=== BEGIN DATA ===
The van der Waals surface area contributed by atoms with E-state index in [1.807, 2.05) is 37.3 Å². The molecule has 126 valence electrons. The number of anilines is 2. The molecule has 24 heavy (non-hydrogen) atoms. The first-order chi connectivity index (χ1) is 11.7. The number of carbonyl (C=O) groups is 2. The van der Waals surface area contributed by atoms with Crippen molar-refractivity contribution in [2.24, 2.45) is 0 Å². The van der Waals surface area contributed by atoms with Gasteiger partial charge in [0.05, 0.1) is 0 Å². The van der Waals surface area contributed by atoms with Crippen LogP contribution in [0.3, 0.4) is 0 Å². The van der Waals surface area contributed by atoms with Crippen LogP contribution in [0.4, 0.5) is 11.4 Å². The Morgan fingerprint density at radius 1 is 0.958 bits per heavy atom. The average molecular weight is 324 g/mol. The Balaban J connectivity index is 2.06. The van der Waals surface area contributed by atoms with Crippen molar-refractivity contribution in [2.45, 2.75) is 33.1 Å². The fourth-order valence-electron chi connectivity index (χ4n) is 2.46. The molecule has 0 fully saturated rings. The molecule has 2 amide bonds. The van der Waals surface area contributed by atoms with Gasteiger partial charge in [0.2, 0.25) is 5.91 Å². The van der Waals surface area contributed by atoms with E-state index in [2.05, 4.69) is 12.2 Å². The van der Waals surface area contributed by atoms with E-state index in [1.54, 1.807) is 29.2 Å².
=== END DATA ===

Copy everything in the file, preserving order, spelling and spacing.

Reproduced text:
The van der Waals surface area contributed by atoms with E-state index in [1.807, 2.05) is 37.3 Å². The molecule has 126 valence electrons. The number of anilines is 2. The molecule has 24 heavy (non-hydrogen) atoms. The first-order chi connectivity index (χ1) is 11.7. The number of carbonyl (C=O) groups is 2. The van der Waals surface area contributed by atoms with Crippen molar-refractivity contribution in [2.24, 2.45) is 0 Å². The van der Waals surface area contributed by atoms with Gasteiger partial charge in [0.05, 0.1) is 0 Å². The van der Waals surface area contributed by atoms with Crippen LogP contribution in [0.3, 0.4) is 0 Å². The van der Waals surface area contributed by atoms with Crippen LogP contribution in [0.4, 0.5) is 11.4 Å². The Morgan fingerprint density at radius 1 is 0.958 bits per heavy atom. The average molecular weight is 324 g/mol. The Balaban J connectivity index is 2.06. The van der Waals surface area contributed by atoms with Crippen molar-refractivity contribution in [2.45, 2.75) is 33.1 Å². The fourth-order valence-electron chi connectivity index (χ4n) is 2.46. The molecule has 0 fully saturated rings. The molecule has 2 amide bonds. The van der Waals surface area contributed by atoms with Gasteiger partial charge in [0.2, 0.25) is 5.91 Å². The van der Waals surface area contributed by atoms with E-state index in [2.05, 4.69) is 12.2 Å². The van der Waals surface area contributed by atoms with E-state index in [1.54, 1.807) is 29.2 Å².